Our work with the Rider Rehab Centre...
If you’re a regular reader of my blogs here on the Equiseat Aid website, then you will know that we have total confidence in our riding aid and that it can help transform your riding and how your horse goes. But it’s important for us that we can base our confidence in scientifically proven trials which not only prove that the Equiseat Aid is effective, but also help us improve the way we share the benefits of it with our followers. That’s why we’ve started working with Kathryn Burns and her business the Rider Rehab Centre. Kathryn is the Clinical Lead at the Rider Rehab Centre and a fully qualified Neurological Physiotherapist, and together with her team offers specialist rider physiotherapy, neurological rehab and performance analysis. That means she’s the perfect person to help us show the benefits of riding in the Equiseat Aid by assessing riders before, during and after they first start using it. Here’s how the study worked:
- We recruited two volunteers back in late June to help us, and they each attended a 30-minute rider assessment session with Kathryn at her base near York.
- Kathryn measured form, strength, range and symmetry both in and out of the saddle using a sensor mat and other equipment and recorded all the data points.
- She then repeated her measurements with the riders wearing the Equiseat Aid. The riders would take the aid home and come back in three weeks.
- The volunteers were asked to ride in it throughout the three-week period before coming back for a further assessment.
- They then returned to Kathryn to have the same measurements taken so that she could compare the data and see what had changed since they had been wearing the Equiseat Aid when riding.
So, what did this study reveal?
Both riders were identified as having multiple physiological issues, from their pelvis and/or a leg rotating to muscle tightness or weakness, ITB issues, twisting and even overactive hamstrings. The sensor mat, which was used while the riders were sitting on a synthetic ‘horse’ showed that neither were sitting equally on both seat bones and therefore were not likely to be balanced in the saddle.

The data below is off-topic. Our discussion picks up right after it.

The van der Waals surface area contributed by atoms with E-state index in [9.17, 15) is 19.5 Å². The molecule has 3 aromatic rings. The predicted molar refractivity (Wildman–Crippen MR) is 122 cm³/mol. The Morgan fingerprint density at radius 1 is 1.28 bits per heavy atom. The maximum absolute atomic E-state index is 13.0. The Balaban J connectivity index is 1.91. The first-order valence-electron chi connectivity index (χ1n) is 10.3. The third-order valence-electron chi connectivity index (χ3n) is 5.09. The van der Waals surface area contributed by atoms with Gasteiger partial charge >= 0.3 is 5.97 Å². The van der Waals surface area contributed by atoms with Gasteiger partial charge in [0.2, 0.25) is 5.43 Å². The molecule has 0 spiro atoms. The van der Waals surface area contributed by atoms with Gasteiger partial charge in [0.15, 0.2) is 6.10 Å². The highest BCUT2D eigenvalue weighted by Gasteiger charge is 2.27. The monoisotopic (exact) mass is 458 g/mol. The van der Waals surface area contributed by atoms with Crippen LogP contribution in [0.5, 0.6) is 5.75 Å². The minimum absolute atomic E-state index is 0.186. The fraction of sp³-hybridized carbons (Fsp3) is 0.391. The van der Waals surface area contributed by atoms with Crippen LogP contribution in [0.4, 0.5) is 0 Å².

When assessed riding their horses without the seat aid, Kathryn noted plenty of issues including that both riders fell out through their left hip, causing them to compensate in several ways. Both riders showed some improvement immediately when wearing the Equiseat Aid, with greater lower leg stability and some of their other issues lessening.
When the two volunteers returned after the 3-week break their list of physiological issues had reduced, and any remaining issues were generally milder. Their sensor mat readings showed more even pressure through the left and right seat bones, and while it wasn’t perfect, it was far better than it had been. In the saddle, both riders showed improved symmetry in the saddle and pelvic stability, as well as a reduction in over activity of legs and muscles. These results are so promising and show the benefits of wearing the seat aid even for just three weeks.
Here’s what Kathryn herself had to say after seeing the Equiseat Aid in action:
“I must admit that I was sceptical initially that something so simple and easy to use would have much impact on a rider's position, but I have been extremely impressed. As a physio working with riders a lot of my role is showing riders how to activate muscles, both on and off the horse This can be done through exercises, cues, use of bands, tape or Franklin balls. The much harder thing that we need to do is reduce the over activity in the opposite muscle groups, the ones that are working too hard to compensate for the weak ones. This is where the Equiseat Aid has really impressed me, it has not only helped to activate the weak muscles but has massively helped to switch off the overactive muscles all with minimal effort from the rider. During testing we have found that using the riding aid has not only improved the riders’ posture on and off the horse but has improved their muscle power too.”
Kathryn has had two ankle surgeries recently and, having identified that her bad ankle is causing her issues in the saddle, she has started riding in an Equiseat Aid herself. Now if that isn’t an important seal of approval from an expert in our shared field, I don’t know what is. I’m also excited to share the news that we will be conducting another study with even more riders which will give us more case studies and data to share with you all. So, if you’ve been a little bit sceptical about how something so simple can make such a difference to a rider’s position in the saddle and how they balance, all I can say is make sure you keep a close eye on our social media and blogs going forward.